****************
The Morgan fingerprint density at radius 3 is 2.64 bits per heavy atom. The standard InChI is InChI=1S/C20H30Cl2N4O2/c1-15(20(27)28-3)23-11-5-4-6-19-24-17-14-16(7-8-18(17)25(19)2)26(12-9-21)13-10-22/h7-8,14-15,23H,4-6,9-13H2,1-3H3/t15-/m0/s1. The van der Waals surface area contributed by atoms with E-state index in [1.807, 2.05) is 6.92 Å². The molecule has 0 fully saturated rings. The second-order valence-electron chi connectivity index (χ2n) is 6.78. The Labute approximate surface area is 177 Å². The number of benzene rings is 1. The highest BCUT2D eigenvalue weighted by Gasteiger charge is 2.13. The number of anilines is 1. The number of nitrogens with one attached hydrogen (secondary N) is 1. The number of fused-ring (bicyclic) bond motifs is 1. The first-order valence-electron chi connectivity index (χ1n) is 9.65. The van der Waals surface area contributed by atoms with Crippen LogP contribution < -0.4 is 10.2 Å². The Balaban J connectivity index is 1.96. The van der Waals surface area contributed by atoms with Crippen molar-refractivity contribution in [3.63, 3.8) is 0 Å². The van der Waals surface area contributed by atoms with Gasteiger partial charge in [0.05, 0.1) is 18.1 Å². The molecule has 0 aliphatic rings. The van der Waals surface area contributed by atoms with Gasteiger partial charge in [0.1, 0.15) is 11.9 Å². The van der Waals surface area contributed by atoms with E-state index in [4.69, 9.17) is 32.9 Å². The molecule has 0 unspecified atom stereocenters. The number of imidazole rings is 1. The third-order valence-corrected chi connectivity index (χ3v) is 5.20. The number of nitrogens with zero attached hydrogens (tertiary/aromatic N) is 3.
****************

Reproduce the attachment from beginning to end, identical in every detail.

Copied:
The Morgan fingerprint density at radius 3 is 2.64 bits per heavy atom. The standard InChI is InChI=1S/C20H30Cl2N4O2/c1-15(20(27)28-3)23-11-5-4-6-19-24-17-14-16(7-8-18(17)25(19)2)26(12-9-21)13-10-22/h7-8,14-15,23H,4-6,9-13H2,1-3H3/t15-/m0/s1. The van der Waals surface area contributed by atoms with E-state index in [1.807, 2.05) is 6.92 Å². The molecule has 0 fully saturated rings. The second-order valence-electron chi connectivity index (χ2n) is 6.78. The Labute approximate surface area is 177 Å². The number of benzene rings is 1. The highest BCUT2D eigenvalue weighted by Gasteiger charge is 2.13. The number of anilines is 1. The number of nitrogens with one attached hydrogen (secondary N) is 1. The number of fused-ring (bicyclic) bond motifs is 1. The first-order valence-electron chi connectivity index (χ1n) is 9.65. The van der Waals surface area contributed by atoms with Crippen LogP contribution < -0.4 is 10.2 Å². The Balaban J connectivity index is 1.96. The van der Waals surface area contributed by atoms with Crippen molar-refractivity contribution in [3.63, 3.8) is 0 Å². The van der Waals surface area contributed by atoms with Gasteiger partial charge in [0.05, 0.1) is 18.1 Å². The molecule has 0 aliphatic rings. The van der Waals surface area contributed by atoms with Gasteiger partial charge in [0.1, 0.15) is 11.9 Å². The van der Waals surface area contributed by atoms with E-state index in [4.69, 9.17) is 32.9 Å². The molecule has 0 unspecified atom stereocenters. The number of imidazole rings is 1. The third-order valence-corrected chi connectivity index (χ3v) is 5.20. The number of nitrogens with zero attached hydrogens (tertiary/aromatic N) is 3.